"Justin, there were two big explosions and no one knows what is going on. I am trying to stay calm but just in case anything crazy is happening, I love you." We talked for a minute as he tried to scour the internet for any news. It is a strange feeling to be right in the middle of something and have no clue what is going on.

At this point it didn't seem like we were in any immediate danger because we were a block and a half away from the explosion and we were blissfully unaware of the carnage just down the street from us. We found my sister and the mood around us was still tentative but people started talking again. We congratulated Erika on her accomplishment and even found time to snap a few pictures of her while we chatted about her experience. We found out that Erika had crossed the finish line, walked to the corner from the middle of the block where the finish line was and sat down for a minute to rest. Once the explosions happened, she got up and quickly made it down the block to find us. At first I was sad we weren't right at the finish line to see her cross but I am so thankful that we stayed where we were!

As Erika walked to her bus to get her bag, I started hearing sirens become louder and the number of them seemed to be multiplying by the second. I felt relatively calm up until I saw a wave of terrified people run right toward me. That is when I started to feel panicked. I thoroughly believed there was a gunman chasing these poor people and they were headed right for us. It was the single most horrifying moment of my entire life. I felt a pit in my stomach but put on a calm face for Nick. My maternal instincts kicked in and I immediately grabbed him and while shoving him around my back told him to stay behind me. I have lived a good life and I would protect him in any way I could. We found a doorway and hunkered down for a brief second. At that exact moment, my phone rang. It was Justin telling me that there had been a bomb at the finish line and that I needed to get out of there as fast as I could.

I relayed this information to my family and realized that there was not in fact a gunman, the wave of people had been running from the horror at the finish line and the emergency vehicles trying to navigate through the crowd which was no easy feat since everything was closed off. I am sure many of the people were running to get out of their way.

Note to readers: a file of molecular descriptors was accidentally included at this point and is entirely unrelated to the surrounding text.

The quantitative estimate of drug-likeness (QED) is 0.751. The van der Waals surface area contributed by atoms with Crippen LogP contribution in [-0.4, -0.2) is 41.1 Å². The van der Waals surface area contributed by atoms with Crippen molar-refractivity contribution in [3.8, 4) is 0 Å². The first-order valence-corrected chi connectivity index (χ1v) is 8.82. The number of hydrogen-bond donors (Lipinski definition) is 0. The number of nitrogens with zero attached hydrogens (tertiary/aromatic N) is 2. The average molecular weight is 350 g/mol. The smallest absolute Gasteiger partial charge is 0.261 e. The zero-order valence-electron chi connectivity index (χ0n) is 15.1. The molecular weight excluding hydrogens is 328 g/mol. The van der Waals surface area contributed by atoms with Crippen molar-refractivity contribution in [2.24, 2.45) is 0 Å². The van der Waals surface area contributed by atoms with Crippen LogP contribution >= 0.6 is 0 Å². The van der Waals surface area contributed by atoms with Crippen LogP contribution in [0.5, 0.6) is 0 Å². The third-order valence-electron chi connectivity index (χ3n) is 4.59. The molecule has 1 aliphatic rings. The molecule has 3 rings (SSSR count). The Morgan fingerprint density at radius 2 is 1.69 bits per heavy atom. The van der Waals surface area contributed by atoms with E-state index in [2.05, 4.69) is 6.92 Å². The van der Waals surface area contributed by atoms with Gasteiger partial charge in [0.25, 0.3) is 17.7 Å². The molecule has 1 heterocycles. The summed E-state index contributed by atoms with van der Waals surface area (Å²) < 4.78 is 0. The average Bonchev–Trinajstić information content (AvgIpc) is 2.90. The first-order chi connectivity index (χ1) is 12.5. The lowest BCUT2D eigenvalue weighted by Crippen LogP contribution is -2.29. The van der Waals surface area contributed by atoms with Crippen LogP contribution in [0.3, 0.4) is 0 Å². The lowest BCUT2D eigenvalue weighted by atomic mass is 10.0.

We couldn't get back on the T to get back to our car--and really, getting back on the T was not even an option for me even before we found out the T was officially shut down. I would have had to be dragged kicking and screaming before I would have ever gone on the transit system with the threat of a bomb enclosing us in underground Boston forever--so my poor sister had to walk a few extra blocks to get back to the parking garage. She was a trooper.

Cell phone service was spotty due to all the people on their phones and the tall buildings in the city. I got texts from worried friends and even was able to have a few calls come through from my mother in law and my brother in law wondering if we were okay. The closer we got to our car, the safer I felt and knew we would be okay. It was strange getting back to Fanueil Hall marketplace because everything seemed normal. People were trying to sell us Lego minifigure keychains and street performers were all over the place while there was chaos just a few blocks away. I finally got in touch with Justin 42 minutes after he told me there was a bomb. He said it was the longest 42 minutes of his life.

I was grateful that we had seen everything we wanted to see and already had plans to go somewhere else for our last day of vacation. We ordered pizza and just stayed glued to the T.V. as we watched the events of the day unfold. So sad for the innocent bystanders who had their lives changed in an instant. For those who lost their limbs. For those who lost love ones. I feel blessed that we were safe and together and that my sister was able to cross the finish line safely and achieve one of her goals. Nick also commented that "he never thought he would be part of a terrorist attack. Check." I am grateful I didn't have all of my boys there because that would have increased my stress level a hundred fold. I am grateful that my phone call to Justin wasn't the last time I talked to him and that I would be seeing my darling family in just two days.

I am so proud to live in this wonderful country and live among those who band together in times of hardship. Seeing people jump in and serve others without hesitation was inspiring.

It will definitely be good to get home and squeeze my family. So happy I have them.